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Compost-bedded pack barns for dairy cows

Quick facts

Compost dairy barns can be a good housing system for lactating dairy cows. The following are keys to success in compost barns:

  • Provide at least 100 square feet per Holstein cow and similar size breeds. Jerseys need 85 square feet per cow.
  • Use fine, dry wood shavings or sawdust for bedding. Other fine and absorbent materials such as chopped soybean straw or flax chives can work.
  • Add bedding when it begins to stick to the cows. Bedding should be less than 65% moisture.
  • Aerate the pack twice daily, 10 inches deep or deeper, to add oxygen and keep it fluffy.
  • Ventilate the barn well to remove the moisture.
  • Use excellent cow prep at milking time.

What is a compost dairy barn?

Compost-bedded pack barns (compost dairy barns) are an alternative loose housing system for dairy cows. They appear to offer good comfort for lactating, dry and special needs cows.

In general, compost barns have

  • Indoor or outdoor concrete feed alley

  • Bedded pack (resting) area

  • A 4-foot-high wall surrounding the pack

    • Contains one to four walkways for cows and equipment to access the pack

    • Usually made of poured concrete

A compost barn gives cows more room to move than tie stalls or free stalls. These barns may also reduce manure storage costs and space, and save in labor and manure handling.

Compost barns aren’t ideal for every dairy producer. For success, always match the manager with the system.

Barn layout

There’s one key difference between compost dairy barns and freestall dairy barns. Instead of free stalls and freestall alleys, compost dairy barns have a bedded pack area that’s aerated twice daily.

You can lay out compost barns for different feeding practices including:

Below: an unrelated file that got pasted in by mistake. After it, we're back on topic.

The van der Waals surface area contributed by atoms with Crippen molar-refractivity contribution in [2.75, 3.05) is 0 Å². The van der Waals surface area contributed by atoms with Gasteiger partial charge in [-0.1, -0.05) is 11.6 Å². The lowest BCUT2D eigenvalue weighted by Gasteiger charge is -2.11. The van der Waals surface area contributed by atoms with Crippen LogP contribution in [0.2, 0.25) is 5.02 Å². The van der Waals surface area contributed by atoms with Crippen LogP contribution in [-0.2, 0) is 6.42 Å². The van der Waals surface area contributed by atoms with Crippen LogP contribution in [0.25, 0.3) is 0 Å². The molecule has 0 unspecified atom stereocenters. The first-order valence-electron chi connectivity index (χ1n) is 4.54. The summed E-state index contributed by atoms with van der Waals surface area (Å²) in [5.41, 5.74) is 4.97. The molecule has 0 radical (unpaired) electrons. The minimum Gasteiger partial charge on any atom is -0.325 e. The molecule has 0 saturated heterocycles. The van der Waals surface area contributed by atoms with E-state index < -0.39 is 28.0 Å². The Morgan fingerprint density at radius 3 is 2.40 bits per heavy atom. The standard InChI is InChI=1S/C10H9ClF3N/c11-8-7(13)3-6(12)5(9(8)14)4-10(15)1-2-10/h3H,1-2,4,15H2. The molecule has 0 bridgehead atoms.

• Drive-by feeding (see figure 1)

  • Covered feeding

  • Drive-through feeding with pens on both sides

  • Bunk feeding (inside or outside)


Managing the packed bedding

Compost barn pens start with a 1- to 1.5-foot layer of loose, dry fine wood shavings or sawdust. Add fresh bedding when the pack gets moist enough to stick to the cows after they lie down on it. The bedded area should provide 100 feet per cow of resting space.



Compost dairy barns need good ventilation (air exchange) to:

  • Remove cow moisture and heat.

  • Remove pack moisture and heat from microbial activity.

  • Remove moisture and extend the time between bedding additions in the winter.

High moisture commonly appears as steam rising from the pack during aerating in cold weather. This moisture needs to leave the barn with the ventilation air.

Compost barns should have 16-foot sidewalls for better ventilation. This height also provides access for bedding trucks. The higher sidewall height in a compost barn, compared to a freestall barn, accommodates the sidewall opening lost from the pack walls.

Many compost barns have mixing fans to blow air down onto the pack, which helps dry the surface. Hang the fans high enough to provide head room for aerating equipment at the top pack-height.

Fertilizer value and pack temperatures

In a cross-sectional study we took samples of the pack at two depths. We analyzed these bedding samples for the following.

  • Moisture

  • Ammonia

  • pH

  • Total Carbon (C)

  • Nitrogen (N)

  • Phosphorus (P)

  • Potassium (K)

  • Electrical conductance (soluble salts) concentrations

Table 1 shows the results, which includes a column with recommended values for composting.

The average carbon to nitrogen (C:N) ratio was 19.5:1. A C:N ratio below 25:1 may give off ammonia odor, which may influence the ammonia levels in compost barns.

The average bedding temperature was 108 F. The pack surface temperatures were similar to the surrounding temperature. Temperatures were greater where the pack was fluffier, not as heavily soiled or packed by the cows. This observation was the same with the need for air to promote composting.



    Authors: Marcia Endres, Extension dairy scientist and Kevin Janni, Extension engineer - bioproducts and biosystems engineering

    Reviewed in 2021

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